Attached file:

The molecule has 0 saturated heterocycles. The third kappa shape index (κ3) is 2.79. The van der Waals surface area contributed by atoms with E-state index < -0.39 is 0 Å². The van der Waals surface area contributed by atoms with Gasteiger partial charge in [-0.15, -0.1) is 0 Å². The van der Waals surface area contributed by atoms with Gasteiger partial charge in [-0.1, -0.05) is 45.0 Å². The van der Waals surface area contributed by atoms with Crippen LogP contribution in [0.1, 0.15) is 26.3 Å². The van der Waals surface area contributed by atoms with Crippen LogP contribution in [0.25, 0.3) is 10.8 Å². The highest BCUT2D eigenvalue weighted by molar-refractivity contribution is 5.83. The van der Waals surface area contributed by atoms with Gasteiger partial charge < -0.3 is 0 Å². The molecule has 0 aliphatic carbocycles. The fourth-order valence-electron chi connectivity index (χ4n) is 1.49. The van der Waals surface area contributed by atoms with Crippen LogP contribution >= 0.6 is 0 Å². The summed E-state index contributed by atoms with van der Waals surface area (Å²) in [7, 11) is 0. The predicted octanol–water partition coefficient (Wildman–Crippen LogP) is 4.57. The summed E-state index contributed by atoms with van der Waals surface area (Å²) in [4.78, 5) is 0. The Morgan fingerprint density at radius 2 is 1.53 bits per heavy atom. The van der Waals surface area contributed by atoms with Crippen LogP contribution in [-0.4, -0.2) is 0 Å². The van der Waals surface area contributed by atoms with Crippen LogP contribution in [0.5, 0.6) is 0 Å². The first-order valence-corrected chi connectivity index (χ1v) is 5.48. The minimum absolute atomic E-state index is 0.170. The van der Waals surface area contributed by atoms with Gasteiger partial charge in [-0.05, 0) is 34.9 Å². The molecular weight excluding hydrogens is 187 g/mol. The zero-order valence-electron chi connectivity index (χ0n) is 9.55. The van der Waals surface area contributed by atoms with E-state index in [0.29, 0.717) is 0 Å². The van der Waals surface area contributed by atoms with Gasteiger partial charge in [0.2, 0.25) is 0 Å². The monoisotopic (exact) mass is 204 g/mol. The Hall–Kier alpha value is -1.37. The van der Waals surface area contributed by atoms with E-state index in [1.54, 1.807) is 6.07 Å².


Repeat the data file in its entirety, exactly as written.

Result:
The molecule has 0 saturated heterocycles. The third kappa shape index (κ3) is 2.79. The van der Waals surface area contributed by atoms with E-state index < -0.39 is 0 Å². The van der Waals surface area contributed by atoms with Gasteiger partial charge in [-0.15, -0.1) is 0 Å². The van der Waals surface area contributed by atoms with Gasteiger partial charge in [-0.1, -0.05) is 45.0 Å². The van der Waals surface area contributed by atoms with Crippen LogP contribution in [0.1, 0.15) is 26.3 Å². The van der Waals surface area contributed by atoms with Crippen LogP contribution in [0.25, 0.3) is 10.8 Å². The highest BCUT2D eigenvalue weighted by molar-refractivity contribution is 5.83. The van der Waals surface area contributed by atoms with Gasteiger partial charge < -0.3 is 0 Å². The molecule has 0 aliphatic carbocycles. The fourth-order valence-electron chi connectivity index (χ4n) is 1.49. The van der Waals surface area contributed by atoms with Crippen LogP contribution >= 0.6 is 0 Å². The summed E-state index contributed by atoms with van der Waals surface area (Å²) in [7, 11) is 0. The predicted octanol–water partition coefficient (Wildman–Crippen LogP) is 4.57. The summed E-state index contributed by atoms with van der Waals surface area (Å²) in [4.78, 5) is 0. The Morgan fingerprint density at radius 2 is 1.53 bits per heavy atom. The van der Waals surface area contributed by atoms with Crippen LogP contribution in [-0.4, -0.2) is 0 Å². The van der Waals surface area contributed by atoms with Crippen LogP contribution in [0.5, 0.6) is 0 Å². The first-order valence-corrected chi connectivity index (χ1v) is 5.48. The minimum absolute atomic E-state index is 0.170. The van der Waals surface area contributed by atoms with Gasteiger partial charge in [-0.05, 0) is 34.9 Å². The molecular weight excluding hydrogens is 187 g/mol. The zero-order valence-electron chi connectivity index (χ0n) is 9.55. The van der Waals surface area contributed by atoms with E-state index in [0.29, 0.717) is 0 Å². The van der Waals surface area contributed by atoms with Gasteiger partial charge in [0.2, 0.25) is 0 Å². The monoisotopic (exact) mass is 204 g/mol. The Hall–Kier alpha value is -1.37. The van der Waals surface area contributed by atoms with E-state index in [1.54, 1.807) is 6.07 Å².